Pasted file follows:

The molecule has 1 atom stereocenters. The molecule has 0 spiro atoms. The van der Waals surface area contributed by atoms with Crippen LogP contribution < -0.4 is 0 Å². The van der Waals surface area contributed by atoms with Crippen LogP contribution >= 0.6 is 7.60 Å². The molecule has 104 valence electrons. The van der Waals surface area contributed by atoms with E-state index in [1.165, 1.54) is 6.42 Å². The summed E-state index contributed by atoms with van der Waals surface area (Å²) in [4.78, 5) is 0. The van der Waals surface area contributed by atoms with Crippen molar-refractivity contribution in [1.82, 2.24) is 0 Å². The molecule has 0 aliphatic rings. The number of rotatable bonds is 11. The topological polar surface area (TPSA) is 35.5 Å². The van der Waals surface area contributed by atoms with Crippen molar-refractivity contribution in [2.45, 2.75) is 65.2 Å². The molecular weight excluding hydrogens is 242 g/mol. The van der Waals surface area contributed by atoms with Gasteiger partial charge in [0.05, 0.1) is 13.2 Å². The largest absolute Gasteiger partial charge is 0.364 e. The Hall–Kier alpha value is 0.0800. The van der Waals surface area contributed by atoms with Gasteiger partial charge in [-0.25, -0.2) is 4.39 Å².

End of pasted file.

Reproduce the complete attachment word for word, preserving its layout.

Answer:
The molecule has 1 atom stereocenters. The molecule has 0 spiro atoms. The van der Waals surface area contributed by atoms with Crippen LogP contribution < -0.4 is 0 Å². The van der Waals surface area contributed by atoms with Crippen LogP contribution >= 0.6 is 7.60 Å². The molecule has 104 valence electrons. The van der Waals surface area contributed by atoms with E-state index in [1.165, 1.54) is 6.42 Å². The summed E-state index contributed by atoms with van der Waals surface area (Å²) in [4.78, 5) is 0. The van der Waals surface area contributed by atoms with Crippen molar-refractivity contribution in [1.82, 2.24) is 0 Å². The molecule has 0 aliphatic rings. The number of rotatable bonds is 11. The topological polar surface area (TPSA) is 35.5 Å². The van der Waals surface area contributed by atoms with Crippen molar-refractivity contribution in [2.45, 2.75) is 65.2 Å². The molecular weight excluding hydrogens is 242 g/mol. The van der Waals surface area contributed by atoms with Gasteiger partial charge in [0.05, 0.1) is 13.2 Å². The largest absolute Gasteiger partial charge is 0.364 e. The Hall–Kier alpha value is 0.0800. The van der Waals surface area contributed by atoms with Gasteiger partial charge in [-0.25, -0.2) is 4.39 Å².